If Marcy Gilroy’s life were a concert, she’d currently be in her second act.
On the surface, it seems as if the bank-executive-turned-piano-teacher has undergone a creative metamorphosis, but to those who know Gilroy, her latest endeavor is less of a departure and more of a homecoming.
A classically trained pianist, Gilroy has played the piano since she was 4 years old. Mozart’s “Fantasia in D Minor” comes as naturally to her as does the glittering jewels and gowns she’s photographed wearing at black-tie events.
But Gilroy is much more than a socialite.
Step inside her Prestancia home and you’ll see for yourself. A woman doesn’t convert half her living space into a piano studio if she’s not seriously disciplined or seriously talented.Gilroy is both.
“This isn’t a music mommy-and-me where we twirl around and play games,” Gilroy says as she breezes into the living room she uses for her Child Prodigy piano series. “This is structured piano.”
Eight baby pianos in red, black and pink are assembled in a U-shape across a zebra-print rug in the middle of the room. Clothespins hold sheet music and colorful name tags in place. Pushed under a bay window in the room is a zebra-print bench in which Gilroy has stored a collection of toy drums, tambourines and other instruments.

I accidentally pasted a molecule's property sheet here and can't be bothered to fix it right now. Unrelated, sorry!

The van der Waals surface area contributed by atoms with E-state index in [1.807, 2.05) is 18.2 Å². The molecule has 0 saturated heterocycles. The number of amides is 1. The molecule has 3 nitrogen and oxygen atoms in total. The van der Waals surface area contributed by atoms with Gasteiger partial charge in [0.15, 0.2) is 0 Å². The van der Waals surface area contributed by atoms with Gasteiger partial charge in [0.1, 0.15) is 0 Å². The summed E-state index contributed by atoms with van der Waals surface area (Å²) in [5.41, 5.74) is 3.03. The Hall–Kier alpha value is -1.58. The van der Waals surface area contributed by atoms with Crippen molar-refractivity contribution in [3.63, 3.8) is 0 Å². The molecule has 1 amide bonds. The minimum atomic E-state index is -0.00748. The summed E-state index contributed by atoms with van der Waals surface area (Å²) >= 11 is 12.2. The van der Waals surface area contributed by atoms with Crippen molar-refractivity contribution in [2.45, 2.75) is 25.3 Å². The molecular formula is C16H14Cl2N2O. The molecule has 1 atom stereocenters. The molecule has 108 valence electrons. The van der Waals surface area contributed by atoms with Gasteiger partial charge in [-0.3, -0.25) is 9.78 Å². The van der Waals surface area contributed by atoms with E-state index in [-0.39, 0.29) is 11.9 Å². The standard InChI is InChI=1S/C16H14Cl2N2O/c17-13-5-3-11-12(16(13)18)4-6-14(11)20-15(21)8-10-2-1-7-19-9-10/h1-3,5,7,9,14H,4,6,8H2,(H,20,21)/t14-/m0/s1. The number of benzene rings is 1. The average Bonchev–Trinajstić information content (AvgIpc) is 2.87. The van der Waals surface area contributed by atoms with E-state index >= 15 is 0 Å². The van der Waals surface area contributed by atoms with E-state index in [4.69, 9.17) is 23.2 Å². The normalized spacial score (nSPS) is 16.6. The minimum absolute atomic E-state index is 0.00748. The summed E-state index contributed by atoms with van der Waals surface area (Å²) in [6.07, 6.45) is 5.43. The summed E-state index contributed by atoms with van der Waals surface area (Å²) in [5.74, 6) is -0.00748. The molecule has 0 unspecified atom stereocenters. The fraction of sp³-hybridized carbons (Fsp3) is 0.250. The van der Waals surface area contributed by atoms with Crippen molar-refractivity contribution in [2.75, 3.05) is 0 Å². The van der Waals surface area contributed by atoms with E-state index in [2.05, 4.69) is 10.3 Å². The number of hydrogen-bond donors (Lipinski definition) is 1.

“My significant other will tell you the reason I love this so much is because I’m still a kid,” Gilroy says, bending down to pluck the keys on a miniature piano.
The mother of four attended New York University School of Performing Arts in the late 1970s. She performed at Lincoln Center, taught at New York City’s High School for the Performing Arts and worked as an accompanist at the New Jersey School of Ballet.
She seemed destined for a life as a concert pianist until she graduated with an MBA from Barney School of Business and set out for Wall Street.
A former senior-level executive at Bank of America and Fifth Third, Regions and Citizens banks, Gilroy spent 25 years in wealth management until the banking industry went bust a couple years ago. That prompted Gilroy to revive her oldest passion — music.
Gilroy started “A Prelude to the Classics” in the spring of 2009. Within two months she had eight students. A year-and-a-half later, she was up to 60 students, ranging from 2 years old to 82 years old.
Piano Distributors on U.S. 41 recently latched on to her Child Prodigy series. According to Gilroy, the program will soon be replicated in 32 retail piano locations throughout the U.S. — zebra-print decor and all.
“It’s a little funky,” Gilroy says of the studio, which also offers guitar, drum and voice lessons. “But this is me; this is my style.”
Gilroy is overjoyed with the success of her program. She says her children’s classes have been a labor of love.
“It’s unbelievable,” Gilroy says. “I feel like I should have done this years ago.”
if you go
Students from Marcy Gilroy’s “A Prelude to the Classics” piano studio will perform a recital at 2 p.m. Sunday, Aug. 22, at TPC Prestancia. For more information, call 266-5847 or visit www.apreludetotheclassics.com.
Contact Heidi Kurpiela at firstname.lastname@example.org.
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